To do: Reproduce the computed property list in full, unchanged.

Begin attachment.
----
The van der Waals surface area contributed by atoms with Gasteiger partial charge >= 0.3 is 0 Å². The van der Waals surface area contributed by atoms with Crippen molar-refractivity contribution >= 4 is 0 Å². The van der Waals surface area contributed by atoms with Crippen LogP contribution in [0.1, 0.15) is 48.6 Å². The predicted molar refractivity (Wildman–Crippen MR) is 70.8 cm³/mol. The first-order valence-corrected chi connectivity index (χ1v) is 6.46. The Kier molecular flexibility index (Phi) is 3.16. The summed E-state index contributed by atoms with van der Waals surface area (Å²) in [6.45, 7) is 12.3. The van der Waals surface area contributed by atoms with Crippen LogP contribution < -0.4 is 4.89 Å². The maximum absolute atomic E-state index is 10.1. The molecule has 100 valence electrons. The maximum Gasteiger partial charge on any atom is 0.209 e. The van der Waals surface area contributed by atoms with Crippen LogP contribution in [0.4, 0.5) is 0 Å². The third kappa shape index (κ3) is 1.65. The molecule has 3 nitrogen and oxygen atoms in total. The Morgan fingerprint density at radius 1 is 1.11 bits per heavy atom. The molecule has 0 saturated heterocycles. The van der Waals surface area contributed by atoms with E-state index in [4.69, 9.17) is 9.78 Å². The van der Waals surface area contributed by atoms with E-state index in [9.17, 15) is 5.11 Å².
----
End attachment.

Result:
The van der Waals surface area contributed by atoms with Gasteiger partial charge >= 0.3 is 0 Å². The van der Waals surface area contributed by atoms with Crippen molar-refractivity contribution >= 4 is 0 Å². The van der Waals surface area contributed by atoms with Crippen LogP contribution in [0.1, 0.15) is 48.6 Å². The predicted molar refractivity (Wildman–Crippen MR) is 70.8 cm³/mol. The first-order valence-corrected chi connectivity index (χ1v) is 6.46. The Kier molecular flexibility index (Phi) is 3.16. The summed E-state index contributed by atoms with van der Waals surface area (Å²) in [6.45, 7) is 12.3. The van der Waals surface area contributed by atoms with Crippen LogP contribution < -0.4 is 4.89 Å². The maximum absolute atomic E-state index is 10.1. The molecule has 100 valence electrons. The maximum Gasteiger partial charge on any atom is 0.209 e. The van der Waals surface area contributed by atoms with Crippen LogP contribution in [0.4, 0.5) is 0 Å². The third kappa shape index (κ3) is 1.65. The molecule has 3 nitrogen and oxygen atoms in total. The Morgan fingerprint density at radius 1 is 1.11 bits per heavy atom. The molecule has 0 saturated heterocycles. The van der Waals surface area contributed by atoms with E-state index in [4.69, 9.17) is 9.78 Å². The van der Waals surface area contributed by atoms with E-state index in [9.17, 15) is 5.11 Å².